Primitive Christianity Revived, Again
Added by Glenn Morison on 3rd mo. 5, 2018 at 10:21pm — No Comments
Identified as a Russian proverb and attributed to various people, this aphorism implies that trust has its limits. Or, at least, trust should not be tempted. One of the most common things I ever heard as a chaplain was: “I didn’t come to jail to make friends.” There are also a lot of cards played in jail to pass the time. I think those who have experienced…Continue
The tip of the iceberg
Added by Glenn Morison on 8th mo. 13, 2017 at 4:17pm — No Comments
I am collecting my reflections for a book that I will release for free this fall in hopes that people will donate to a fund that helps low income folks pay for shares in cooperative housing developments.
Added by Glenn Morison on 6th mo. 16, 2017 at 12:20pm — No Comments
While attributed to Alexander Graham Bell, Bob Marley and others, this phrase can be found in the Spanish Novella, The Life of Lazarillo de Tormes and of His Fortunes and Adversities,. The story was published anonymously, due to its heretical content Written originally in 1554, it was later translated into English. A young boy, Lazarillo, is given up by his…Continue
Added by Glenn Morison on 6th mo. 11, 2017 at 11:00am — No Comments
This adage is similar to “a little piece of churchyard fits everyone.” It speaks to our common fate of death and a reminder that each one of us is neither irreplaceable nor indispensable. This is true even though we often believe ourselves to be. I attended my 30th high school reunion and stood next to a classmate I had not spoken to since graduation. As we looked at…Continue
Added by Glenn Morison on 6th mo. 7, 2017 at 11:30am — No Comments
The last half of this quotation is one of many additions that follow the first half. These few words hold some common themes in this book and much spiritual writing. It speaks of the call to be present in the moment. It speaks of the centrality of gratitude. And the phrase ties these two concepts together with only five words.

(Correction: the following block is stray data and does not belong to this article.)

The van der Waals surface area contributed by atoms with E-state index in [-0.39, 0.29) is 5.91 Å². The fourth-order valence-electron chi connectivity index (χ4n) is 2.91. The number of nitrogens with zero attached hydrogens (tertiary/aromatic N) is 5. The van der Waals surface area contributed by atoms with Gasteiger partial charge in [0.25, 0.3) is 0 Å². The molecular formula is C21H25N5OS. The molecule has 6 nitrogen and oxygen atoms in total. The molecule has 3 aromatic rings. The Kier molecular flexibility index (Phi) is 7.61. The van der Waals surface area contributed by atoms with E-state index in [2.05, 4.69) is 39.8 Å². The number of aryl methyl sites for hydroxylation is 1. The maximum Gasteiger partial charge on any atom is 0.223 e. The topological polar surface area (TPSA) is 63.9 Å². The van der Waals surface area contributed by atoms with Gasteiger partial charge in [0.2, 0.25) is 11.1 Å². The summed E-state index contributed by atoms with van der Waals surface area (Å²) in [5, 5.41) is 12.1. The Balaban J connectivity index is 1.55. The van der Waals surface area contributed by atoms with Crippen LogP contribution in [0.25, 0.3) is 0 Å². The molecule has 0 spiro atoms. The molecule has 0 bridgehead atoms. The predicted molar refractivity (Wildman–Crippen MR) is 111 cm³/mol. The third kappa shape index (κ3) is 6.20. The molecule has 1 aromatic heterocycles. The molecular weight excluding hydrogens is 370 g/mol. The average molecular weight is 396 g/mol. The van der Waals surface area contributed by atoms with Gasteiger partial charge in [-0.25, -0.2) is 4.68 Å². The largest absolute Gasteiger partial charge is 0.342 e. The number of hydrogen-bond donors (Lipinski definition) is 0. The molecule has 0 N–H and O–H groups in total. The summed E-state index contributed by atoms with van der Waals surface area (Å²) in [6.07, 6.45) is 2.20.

This is the day…
Added by Glenn Morison on 6th mo. 4, 2017 at 2:51pm — No Comments
A common image that eulogists share at funerals is that once we die we sit in a comfy chair and smile as we look down at our loved ones as they go about their lives. This notion is not biblical but is, instead, a certain extrapolation of the Greek idea that we have an enduring soul or spirit. I cringe at this thought! My mother was a wonderful person but had a…Continue
This was first recorded in 1440 in the poem Partenope of Blois, Ye “wote wele of all thing must be an end.” Note that the word good is omitted. It is similar to “All things must pass”, “this too shall pass” and “here today, gone tomorrow” all of which imply that the transient nature of life applies to both the good and the bad.
Added by Glenn Morison on 5th mo. 14, 2017 at 11:30am — No Comments
While many comics and commentators have used this phrase, the website QuoteInvestigator, cites a 1957 Cosmopolitan interview with talk show host Steve Allen as the first recorded use of the phrase. Martin Dockery, a brilliant storyteller who works the fringe theatre circuit, uses this phrase creatively in his monologue,…Continue
For an entire generation, these words were synonymous with the fast food chain, Dairy Queen. I still remember listening to a fellow student reading a Bible lesson in grade six and hearing the phrase and thinking the reader was a smart-ass sneaking in a Dairy Queen ad into the Bible. The phrase has been brought into the present first as “wine, women and song” and then…Continue